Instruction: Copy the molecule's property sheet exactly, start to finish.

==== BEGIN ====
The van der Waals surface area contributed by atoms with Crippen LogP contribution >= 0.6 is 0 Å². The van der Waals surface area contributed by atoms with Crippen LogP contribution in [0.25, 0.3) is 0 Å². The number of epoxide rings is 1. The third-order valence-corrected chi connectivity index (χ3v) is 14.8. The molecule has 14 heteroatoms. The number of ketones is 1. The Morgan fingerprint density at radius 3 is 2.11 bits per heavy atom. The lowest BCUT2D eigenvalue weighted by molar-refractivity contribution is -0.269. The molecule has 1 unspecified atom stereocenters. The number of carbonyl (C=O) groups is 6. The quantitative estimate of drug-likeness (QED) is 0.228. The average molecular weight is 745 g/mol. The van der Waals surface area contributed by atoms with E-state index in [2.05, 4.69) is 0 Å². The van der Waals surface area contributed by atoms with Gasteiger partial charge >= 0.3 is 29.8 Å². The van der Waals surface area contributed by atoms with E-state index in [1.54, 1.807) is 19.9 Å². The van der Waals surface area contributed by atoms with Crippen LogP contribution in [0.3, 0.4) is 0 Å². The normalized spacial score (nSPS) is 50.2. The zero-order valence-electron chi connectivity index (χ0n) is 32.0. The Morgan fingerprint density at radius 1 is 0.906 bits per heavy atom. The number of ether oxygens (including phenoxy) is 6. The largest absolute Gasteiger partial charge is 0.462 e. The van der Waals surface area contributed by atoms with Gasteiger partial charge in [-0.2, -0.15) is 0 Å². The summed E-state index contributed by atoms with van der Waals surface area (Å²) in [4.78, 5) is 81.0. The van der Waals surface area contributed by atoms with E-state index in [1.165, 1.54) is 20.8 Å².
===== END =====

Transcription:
The van der Waals surface area contributed by atoms with Crippen LogP contribution >= 0.6 is 0 Å². The van der Waals surface area contributed by atoms with Crippen LogP contribution in [0.25, 0.3) is 0 Å². The number of epoxide rings is 1. The third-order valence-corrected chi connectivity index (χ3v) is 14.8. The molecule has 14 heteroatoms. The number of ketones is 1. The Morgan fingerprint density at radius 3 is 2.11 bits per heavy atom. The lowest BCUT2D eigenvalue weighted by molar-refractivity contribution is -0.269. The molecule has 1 unspecified atom stereocenters. The number of carbonyl (C=O) groups is 6. The quantitative estimate of drug-likeness (QED) is 0.228. The average molecular weight is 745 g/mol. The van der Waals surface area contributed by atoms with E-state index in [2.05, 4.69) is 0 Å². The van der Waals surface area contributed by atoms with Gasteiger partial charge >= 0.3 is 29.8 Å². The van der Waals surface area contributed by atoms with E-state index in [1.54, 1.807) is 19.9 Å². The van der Waals surface area contributed by atoms with Crippen LogP contribution in [0.3, 0.4) is 0 Å². The normalized spacial score (nSPS) is 50.2. The zero-order valence-electron chi connectivity index (χ0n) is 32.0. The Morgan fingerprint density at radius 1 is 0.906 bits per heavy atom. The number of ether oxygens (including phenoxy) is 6. The largest absolute Gasteiger partial charge is 0.462 e. The van der Waals surface area contributed by atoms with Gasteiger partial charge in [-0.2, -0.15) is 0 Å². The summed E-state index contributed by atoms with van der Waals surface area (Å²) in [4.78, 5) is 81.0. The van der Waals surface area contributed by atoms with E-state index in [1.165, 1.54) is 20.8 Å².